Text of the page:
“The strategy,” Dr Cecilia Tortajada, a senior research fellow at the Institute of Water Policy at Lee Kuan Yew School of Public Policy, told ASEAN Today, “is about governance, efficiency, training your workforce, planning for the future.”
What lessons can be taken from Singapore’s story?
President Duterte may be placing enormous hope on Singapore’s ability to share its water security secret, but the city-state does not have the technological or infrastructural secret he is hoping for.
Underpinning Singapore’s success is governmental efficiency and strong regulations. Strict environmental protection laws protect water sources from pollution. Sensors in the reservoirs and pipes alert the authorities in the event a pollutant enters the water cycle. “If there is a discharge, they immediately know what is the discharge [sic], they can stop it,” Tortajada said.
Strong anti-corruption efforts facilitate the allocation of resources to local infrastructure projects. Robust law enforcement institutions mean illegal water connections are virtually non-existent.
Without these foundations, any model Singapore can provide nations like the Philippines, Vietnam, Thailand and Malaysia is unlikely to be effectively replicated.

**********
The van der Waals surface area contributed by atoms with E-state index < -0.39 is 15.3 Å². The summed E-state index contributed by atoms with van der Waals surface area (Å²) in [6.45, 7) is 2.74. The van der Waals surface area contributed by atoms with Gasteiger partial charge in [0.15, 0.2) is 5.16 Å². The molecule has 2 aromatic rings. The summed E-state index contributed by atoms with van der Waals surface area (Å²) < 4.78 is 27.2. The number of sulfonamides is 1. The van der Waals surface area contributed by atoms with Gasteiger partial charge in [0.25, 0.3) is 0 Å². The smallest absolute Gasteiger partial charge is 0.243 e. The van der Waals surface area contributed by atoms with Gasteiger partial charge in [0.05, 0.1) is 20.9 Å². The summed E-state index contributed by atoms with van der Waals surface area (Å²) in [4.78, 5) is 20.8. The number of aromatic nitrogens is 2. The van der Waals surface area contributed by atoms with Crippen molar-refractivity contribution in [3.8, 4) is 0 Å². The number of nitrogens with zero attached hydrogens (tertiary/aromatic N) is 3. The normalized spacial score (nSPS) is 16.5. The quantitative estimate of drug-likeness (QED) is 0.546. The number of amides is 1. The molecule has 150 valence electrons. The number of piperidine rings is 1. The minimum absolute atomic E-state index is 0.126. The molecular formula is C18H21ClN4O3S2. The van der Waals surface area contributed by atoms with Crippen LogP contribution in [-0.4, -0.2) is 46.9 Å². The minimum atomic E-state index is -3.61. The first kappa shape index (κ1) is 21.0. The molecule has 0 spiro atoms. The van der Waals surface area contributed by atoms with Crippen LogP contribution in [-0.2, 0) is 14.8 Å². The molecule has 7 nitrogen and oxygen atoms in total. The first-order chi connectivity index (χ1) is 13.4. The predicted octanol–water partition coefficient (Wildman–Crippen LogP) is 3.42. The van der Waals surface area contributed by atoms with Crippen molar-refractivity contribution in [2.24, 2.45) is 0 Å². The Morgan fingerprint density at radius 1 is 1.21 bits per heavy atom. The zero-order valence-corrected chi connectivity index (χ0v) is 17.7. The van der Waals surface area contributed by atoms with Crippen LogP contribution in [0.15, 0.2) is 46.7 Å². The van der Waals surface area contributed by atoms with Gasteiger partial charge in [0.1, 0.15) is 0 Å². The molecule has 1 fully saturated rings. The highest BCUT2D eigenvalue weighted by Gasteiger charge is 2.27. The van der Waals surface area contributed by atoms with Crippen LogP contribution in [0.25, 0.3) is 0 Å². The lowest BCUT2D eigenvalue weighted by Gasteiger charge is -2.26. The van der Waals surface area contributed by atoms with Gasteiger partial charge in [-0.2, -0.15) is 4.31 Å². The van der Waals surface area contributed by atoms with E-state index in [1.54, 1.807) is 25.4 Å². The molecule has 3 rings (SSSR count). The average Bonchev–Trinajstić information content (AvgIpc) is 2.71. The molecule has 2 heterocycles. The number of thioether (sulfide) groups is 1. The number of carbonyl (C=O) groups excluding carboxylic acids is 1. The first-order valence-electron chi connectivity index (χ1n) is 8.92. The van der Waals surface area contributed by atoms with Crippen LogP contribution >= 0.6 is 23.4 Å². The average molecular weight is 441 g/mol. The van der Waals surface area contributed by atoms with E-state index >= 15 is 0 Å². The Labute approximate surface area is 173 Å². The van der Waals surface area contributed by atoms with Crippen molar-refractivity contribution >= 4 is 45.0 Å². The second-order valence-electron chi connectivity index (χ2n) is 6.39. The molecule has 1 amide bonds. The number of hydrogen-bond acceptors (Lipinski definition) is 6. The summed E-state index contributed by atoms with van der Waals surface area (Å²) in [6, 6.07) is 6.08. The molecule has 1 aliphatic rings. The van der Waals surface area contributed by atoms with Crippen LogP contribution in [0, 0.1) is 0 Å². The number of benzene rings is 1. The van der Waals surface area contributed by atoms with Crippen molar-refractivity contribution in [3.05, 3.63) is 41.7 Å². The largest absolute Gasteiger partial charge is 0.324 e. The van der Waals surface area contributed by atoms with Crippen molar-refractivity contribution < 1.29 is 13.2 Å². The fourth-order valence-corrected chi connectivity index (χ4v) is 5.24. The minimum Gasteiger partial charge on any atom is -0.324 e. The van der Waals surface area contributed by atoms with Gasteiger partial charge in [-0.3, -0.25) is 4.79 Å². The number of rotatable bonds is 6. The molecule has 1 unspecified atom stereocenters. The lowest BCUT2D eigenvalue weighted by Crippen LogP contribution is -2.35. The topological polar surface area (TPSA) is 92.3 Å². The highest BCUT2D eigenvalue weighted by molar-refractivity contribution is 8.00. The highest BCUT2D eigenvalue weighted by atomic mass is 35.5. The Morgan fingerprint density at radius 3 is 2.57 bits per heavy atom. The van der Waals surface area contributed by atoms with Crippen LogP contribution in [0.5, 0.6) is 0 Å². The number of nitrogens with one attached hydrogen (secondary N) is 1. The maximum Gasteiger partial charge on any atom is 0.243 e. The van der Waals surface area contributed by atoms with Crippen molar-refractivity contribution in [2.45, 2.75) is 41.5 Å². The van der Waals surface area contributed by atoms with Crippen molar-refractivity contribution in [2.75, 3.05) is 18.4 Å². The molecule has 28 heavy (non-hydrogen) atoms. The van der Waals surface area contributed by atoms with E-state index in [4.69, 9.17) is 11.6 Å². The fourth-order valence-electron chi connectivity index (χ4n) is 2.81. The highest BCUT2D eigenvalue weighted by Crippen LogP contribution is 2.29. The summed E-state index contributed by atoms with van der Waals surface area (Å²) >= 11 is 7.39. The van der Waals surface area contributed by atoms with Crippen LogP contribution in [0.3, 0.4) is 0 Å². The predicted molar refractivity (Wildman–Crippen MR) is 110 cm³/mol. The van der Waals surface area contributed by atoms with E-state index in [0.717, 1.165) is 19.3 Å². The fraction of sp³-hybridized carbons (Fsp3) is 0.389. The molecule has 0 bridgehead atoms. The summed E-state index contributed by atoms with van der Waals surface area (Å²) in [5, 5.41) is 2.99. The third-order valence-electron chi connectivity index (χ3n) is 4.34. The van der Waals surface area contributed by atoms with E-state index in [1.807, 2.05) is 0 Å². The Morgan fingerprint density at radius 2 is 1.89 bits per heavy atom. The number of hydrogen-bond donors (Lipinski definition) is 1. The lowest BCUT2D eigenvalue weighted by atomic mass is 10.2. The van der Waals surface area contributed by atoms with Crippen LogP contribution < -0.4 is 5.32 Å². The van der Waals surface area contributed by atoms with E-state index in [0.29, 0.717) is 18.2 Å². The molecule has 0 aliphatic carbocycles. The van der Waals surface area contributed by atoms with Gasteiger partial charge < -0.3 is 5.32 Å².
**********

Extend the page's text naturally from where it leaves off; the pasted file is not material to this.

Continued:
“Technology is only a tool,” Tortajada said. “You need to have institutions that set the rules. You need to have legal frameworks to regulate them and you need to have people who are qualified, not only to install [solutions] but to update and maintain.” “That is what Singapore has,” she concluded.
Without strong institutions, progress will be limited
In Hanoi alone, at least six rivers are polluted by untreated wastewater from homes and industries. In the Philippines, Maynilad, the water provider to 9.5 million residents in West Manila, loses around 31.7% of its water to leakages and illegal connections.
Urban Malaysians use around 500 litres of water a day, with the national average sitting at 200 litres per day— an astronomical amount when 20 to 30 litres per day is considered sufficient for basic human needs. 40% of the country’s water is lost through leakages and faulty meters. In Klang Valley, water treatment efforts have stalled due to diesel pollution in water sources leading to treatment centres.
The solutions to these problems are not engineered in a lab. They are written into law and implemented by national institutions.
Singapore’s desalination plants, while aspirational for Duterte, do not hold the secrets to regional water security. “Technology will only be useful if you use it within a broader framework of development,” Tortajada said. “if not… it doesn’t work.”
The pursuit of water security is interlaced with tackling corruption, bolstering environmental protections, improving the rule of law and strengthening national institutions. Singapore does not hold the Rosetta Stone of water security and Gerard Ho cannot whisper the secrets of desalination into Duterte’s hand-cupped ears. To understand the language of water security, one must first speak the language of effective governance.